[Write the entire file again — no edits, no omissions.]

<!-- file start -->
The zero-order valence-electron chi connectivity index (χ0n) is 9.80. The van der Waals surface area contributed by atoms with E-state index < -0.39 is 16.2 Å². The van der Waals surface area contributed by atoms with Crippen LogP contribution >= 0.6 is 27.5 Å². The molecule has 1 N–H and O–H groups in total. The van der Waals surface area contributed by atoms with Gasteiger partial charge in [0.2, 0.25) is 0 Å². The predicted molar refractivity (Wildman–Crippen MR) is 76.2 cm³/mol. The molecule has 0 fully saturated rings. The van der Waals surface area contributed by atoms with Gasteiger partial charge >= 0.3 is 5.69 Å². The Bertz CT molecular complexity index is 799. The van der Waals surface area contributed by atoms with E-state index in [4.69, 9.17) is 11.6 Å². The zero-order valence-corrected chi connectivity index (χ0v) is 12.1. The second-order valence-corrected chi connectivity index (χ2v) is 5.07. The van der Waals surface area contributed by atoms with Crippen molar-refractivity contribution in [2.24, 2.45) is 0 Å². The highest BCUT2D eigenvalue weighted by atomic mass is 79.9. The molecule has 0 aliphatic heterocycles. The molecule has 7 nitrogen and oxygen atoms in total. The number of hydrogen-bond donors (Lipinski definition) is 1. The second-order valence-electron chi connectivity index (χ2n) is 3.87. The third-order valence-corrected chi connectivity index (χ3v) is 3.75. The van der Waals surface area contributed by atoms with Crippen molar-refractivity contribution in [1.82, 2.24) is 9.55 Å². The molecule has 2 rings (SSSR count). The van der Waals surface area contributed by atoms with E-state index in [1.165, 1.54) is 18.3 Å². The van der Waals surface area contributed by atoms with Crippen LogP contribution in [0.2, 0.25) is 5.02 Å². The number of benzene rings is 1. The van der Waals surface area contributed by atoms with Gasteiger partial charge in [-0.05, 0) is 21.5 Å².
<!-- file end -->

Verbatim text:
The zero-order valence-electron chi connectivity index (χ0n) is 9.80. The van der Waals surface area contributed by atoms with E-state index < -0.39 is 16.2 Å². The van der Waals surface area contributed by atoms with Crippen LogP contribution >= 0.6 is 27.5 Å². The molecule has 1 N–H and O–H groups in total. The van der Waals surface area contributed by atoms with Gasteiger partial charge in [0.2, 0.25) is 0 Å². The predicted molar refractivity (Wildman–Crippen MR) is 76.2 cm³/mol. The molecule has 0 fully saturated rings. The van der Waals surface area contributed by atoms with Gasteiger partial charge >= 0.3 is 5.69 Å². The Bertz CT molecular complexity index is 799. The van der Waals surface area contributed by atoms with E-state index in [4.69, 9.17) is 11.6 Å². The zero-order valence-corrected chi connectivity index (χ0v) is 12.1. The second-order valence-corrected chi connectivity index (χ2v) is 5.07. The van der Waals surface area contributed by atoms with Crippen molar-refractivity contribution in [2.24, 2.45) is 0 Å². The highest BCUT2D eigenvalue weighted by atomic mass is 79.9. The molecule has 0 aliphatic heterocycles. The molecule has 7 nitrogen and oxygen atoms in total. The number of hydrogen-bond donors (Lipinski definition) is 1. The second-order valence-electron chi connectivity index (χ2n) is 3.87. The third-order valence-corrected chi connectivity index (χ3v) is 3.75. The van der Waals surface area contributed by atoms with Crippen molar-refractivity contribution in [1.82, 2.24) is 9.55 Å². The molecule has 2 rings (SSSR count). The van der Waals surface area contributed by atoms with E-state index in [1.165, 1.54) is 18.3 Å². The van der Waals surface area contributed by atoms with Crippen LogP contribution in [0.2, 0.25) is 5.02 Å². The number of benzene rings is 1. The van der Waals surface area contributed by atoms with Gasteiger partial charge in [-0.05, 0) is 21.5 Å².